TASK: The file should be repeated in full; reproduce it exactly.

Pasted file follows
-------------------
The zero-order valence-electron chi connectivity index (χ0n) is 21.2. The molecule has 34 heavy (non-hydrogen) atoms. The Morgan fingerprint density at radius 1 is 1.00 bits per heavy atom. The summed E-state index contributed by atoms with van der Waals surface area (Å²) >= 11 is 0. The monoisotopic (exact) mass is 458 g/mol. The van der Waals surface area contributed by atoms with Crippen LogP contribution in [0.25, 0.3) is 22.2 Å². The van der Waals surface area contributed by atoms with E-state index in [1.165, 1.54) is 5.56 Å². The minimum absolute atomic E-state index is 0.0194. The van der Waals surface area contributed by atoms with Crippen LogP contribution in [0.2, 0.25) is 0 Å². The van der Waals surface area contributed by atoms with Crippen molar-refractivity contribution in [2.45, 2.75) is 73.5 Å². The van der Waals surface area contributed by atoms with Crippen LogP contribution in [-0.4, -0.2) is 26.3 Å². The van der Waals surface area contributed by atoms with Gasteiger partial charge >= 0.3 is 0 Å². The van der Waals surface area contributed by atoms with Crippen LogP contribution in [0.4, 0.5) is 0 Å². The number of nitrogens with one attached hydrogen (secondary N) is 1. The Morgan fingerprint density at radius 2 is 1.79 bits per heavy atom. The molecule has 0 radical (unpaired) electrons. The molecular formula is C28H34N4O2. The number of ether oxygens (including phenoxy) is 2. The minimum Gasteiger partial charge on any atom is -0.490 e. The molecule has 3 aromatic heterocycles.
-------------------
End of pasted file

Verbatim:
The zero-order valence-electron chi connectivity index (χ0n) is 21.2. The molecule has 34 heavy (non-hydrogen) atoms. The Morgan fingerprint density at radius 1 is 1.00 bits per heavy atom. The summed E-state index contributed by atoms with van der Waals surface area (Å²) >= 11 is 0. The monoisotopic (exact) mass is 458 g/mol. The van der Waals surface area contributed by atoms with Crippen LogP contribution in [0.25, 0.3) is 22.2 Å². The van der Waals surface area contributed by atoms with E-state index in [1.165, 1.54) is 5.56 Å². The minimum absolute atomic E-state index is 0.0194. The van der Waals surface area contributed by atoms with Crippen LogP contribution in [0.2, 0.25) is 0 Å². The van der Waals surface area contributed by atoms with Crippen molar-refractivity contribution in [2.45, 2.75) is 73.5 Å². The van der Waals surface area contributed by atoms with Crippen LogP contribution in [-0.4, -0.2) is 26.3 Å². The van der Waals surface area contributed by atoms with Gasteiger partial charge >= 0.3 is 0 Å². The van der Waals surface area contributed by atoms with Crippen LogP contribution in [0.4, 0.5) is 0 Å². The number of nitrogens with one attached hydrogen (secondary N) is 1. The Morgan fingerprint density at radius 2 is 1.79 bits per heavy atom. The molecule has 0 radical (unpaired) electrons. The molecular formula is C28H34N4O2. The number of ether oxygens (including phenoxy) is 2. The minimum Gasteiger partial charge on any atom is -0.490 e. The molecule has 3 aromatic heterocycles.